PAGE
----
Finding their Superpowers

Kids want to help

You may have read my previous blog about getting children involved around the house. Not in a sweatshop kinda way – more in a “being important and needed” way. Kids want to help.

My two intrepid Superheroes in Training are my current testing ground – Super Mum has agreed to allow me to write about my observations. Master 5 and Master 8 are excited to be Superheroes in Training, and since our initial discussion over dinner, have brought up the subject on many occasions, much to my surprise. My perhaps cynical view was that most kids would perhaps prefer to NOT be involved in household chores. How wrong was I?!

Well, let me share a recent experience with my little Superheroes in Training. They are exploring and talking and working out what their Superpowers are, and it’s a joy to watch.

Super Mum was getting some new carpet put down at her house, which included all of the bedrooms. She asked her Superhero in Disguise to come and help move stuff out of the rooms before the carpet went down (when the children were away), and then again to return possessions to the room once the carpet had been laid.

The kids had watched much of the carpet-laying activity during the day, and when I arrived, there was much excited chatter about the process and how fabulous the new carpet looked. There was crap all over the floor on both the old carpet and new carpet. Dust and staples and little tiny bits of foam adorned the entire house, but the tradies had returned the heavy furniture to its original position thank goodness!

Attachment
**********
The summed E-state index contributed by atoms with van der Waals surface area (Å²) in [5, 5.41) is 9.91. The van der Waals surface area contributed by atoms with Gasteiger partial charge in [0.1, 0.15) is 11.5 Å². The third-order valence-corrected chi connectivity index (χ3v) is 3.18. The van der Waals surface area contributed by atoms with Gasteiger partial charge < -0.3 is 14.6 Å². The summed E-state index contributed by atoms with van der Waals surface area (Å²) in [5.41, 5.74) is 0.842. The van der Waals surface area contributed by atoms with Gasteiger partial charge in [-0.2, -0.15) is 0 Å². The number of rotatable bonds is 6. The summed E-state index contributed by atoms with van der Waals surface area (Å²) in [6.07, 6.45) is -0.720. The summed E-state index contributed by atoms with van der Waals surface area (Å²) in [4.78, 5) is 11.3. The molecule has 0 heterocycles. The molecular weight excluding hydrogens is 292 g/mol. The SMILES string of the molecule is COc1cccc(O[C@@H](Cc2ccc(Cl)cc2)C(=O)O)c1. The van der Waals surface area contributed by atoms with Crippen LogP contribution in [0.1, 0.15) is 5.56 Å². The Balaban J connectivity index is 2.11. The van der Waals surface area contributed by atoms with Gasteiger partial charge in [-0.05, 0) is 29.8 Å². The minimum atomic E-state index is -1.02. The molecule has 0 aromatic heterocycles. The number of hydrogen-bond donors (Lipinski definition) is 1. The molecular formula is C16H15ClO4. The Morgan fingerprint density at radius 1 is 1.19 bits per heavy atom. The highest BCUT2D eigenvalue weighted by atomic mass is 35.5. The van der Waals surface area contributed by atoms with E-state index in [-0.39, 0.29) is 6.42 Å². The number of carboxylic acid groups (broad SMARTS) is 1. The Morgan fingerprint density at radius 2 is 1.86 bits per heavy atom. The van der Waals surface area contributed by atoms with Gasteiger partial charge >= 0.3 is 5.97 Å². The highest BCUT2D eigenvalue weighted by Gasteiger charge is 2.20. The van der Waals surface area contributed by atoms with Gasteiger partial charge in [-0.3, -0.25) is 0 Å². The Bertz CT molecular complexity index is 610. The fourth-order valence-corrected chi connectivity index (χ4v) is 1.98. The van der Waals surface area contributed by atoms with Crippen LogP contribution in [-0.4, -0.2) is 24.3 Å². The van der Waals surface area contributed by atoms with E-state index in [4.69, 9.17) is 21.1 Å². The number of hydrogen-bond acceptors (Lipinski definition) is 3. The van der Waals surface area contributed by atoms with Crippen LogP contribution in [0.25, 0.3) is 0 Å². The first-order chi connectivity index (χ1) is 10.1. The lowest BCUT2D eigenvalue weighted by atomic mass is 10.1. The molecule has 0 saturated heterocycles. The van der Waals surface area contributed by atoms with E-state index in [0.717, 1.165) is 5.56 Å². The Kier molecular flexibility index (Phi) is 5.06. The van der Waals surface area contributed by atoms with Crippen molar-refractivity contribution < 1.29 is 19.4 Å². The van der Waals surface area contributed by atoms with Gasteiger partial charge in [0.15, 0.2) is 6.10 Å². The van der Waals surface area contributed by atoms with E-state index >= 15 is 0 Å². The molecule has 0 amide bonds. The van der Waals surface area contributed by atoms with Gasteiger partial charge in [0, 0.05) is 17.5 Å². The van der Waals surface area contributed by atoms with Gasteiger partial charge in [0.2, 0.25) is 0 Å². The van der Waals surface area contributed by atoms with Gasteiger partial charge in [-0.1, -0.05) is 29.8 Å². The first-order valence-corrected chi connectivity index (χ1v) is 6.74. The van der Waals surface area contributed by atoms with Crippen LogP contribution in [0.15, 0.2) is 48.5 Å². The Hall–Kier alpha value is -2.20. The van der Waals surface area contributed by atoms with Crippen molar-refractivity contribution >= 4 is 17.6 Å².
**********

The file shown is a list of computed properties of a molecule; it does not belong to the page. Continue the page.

As I was dragging out the vacuum cleaner, Master 8 asks if he can do the vacuuming. I have to admit to being a bit gobsmacked, and as such, didn’t respond as quickly as I perhaps should have. Before I can gather my thoughts and respond, he tells me that he’s a Superhero in Training, and how is he going to find what his Superpowers are if he doesn’t help and try things out?

This is logic that is hard to deny, and shortly afterwards he is slowly and painstakingly moving through the house sucking up all of the grime that was making the lovely carpet look not-quite-so lovely. It was a little painful to watch, because most adults would be able to complete the job in about a quarter of the time, but it was so worth it! Kids want to help.

In the meantime, Master 5 had vigorously agreed with his older brother about finding his Superpower, and was bringing his bedroom contents back up the stairs – one small box at a time. When I started helping him he objected strongly, declaring that he wanted to do it himself. Again, I was gobsmacked. That little fella made about 20 trips up and down those stairs, and sat in his room carefully returned things from whence they had come. Kids want to help.  Kids want to help

Over the next couple of hours I watched both Master 5 and Master 8 flexing their Superpower muscles. I also watched them proudly strutting around having done “grown up jobs”. And what a fun activity the whole project turned into. It’s amazing how a boring chore can become exciting when you change the context into Superhero-Speak!

The moral of the story? Well, I don’t really have one, and I dislike it when people tell me what to do, so I’m not going to do it to you! Kids want to help.

If you have a story about young ones finding their household Superpowers, I’d love to hear about it. If you like this blog, please give it the thumbs up below. If you dislike it, give me a thumbs down. It’s better out than in!

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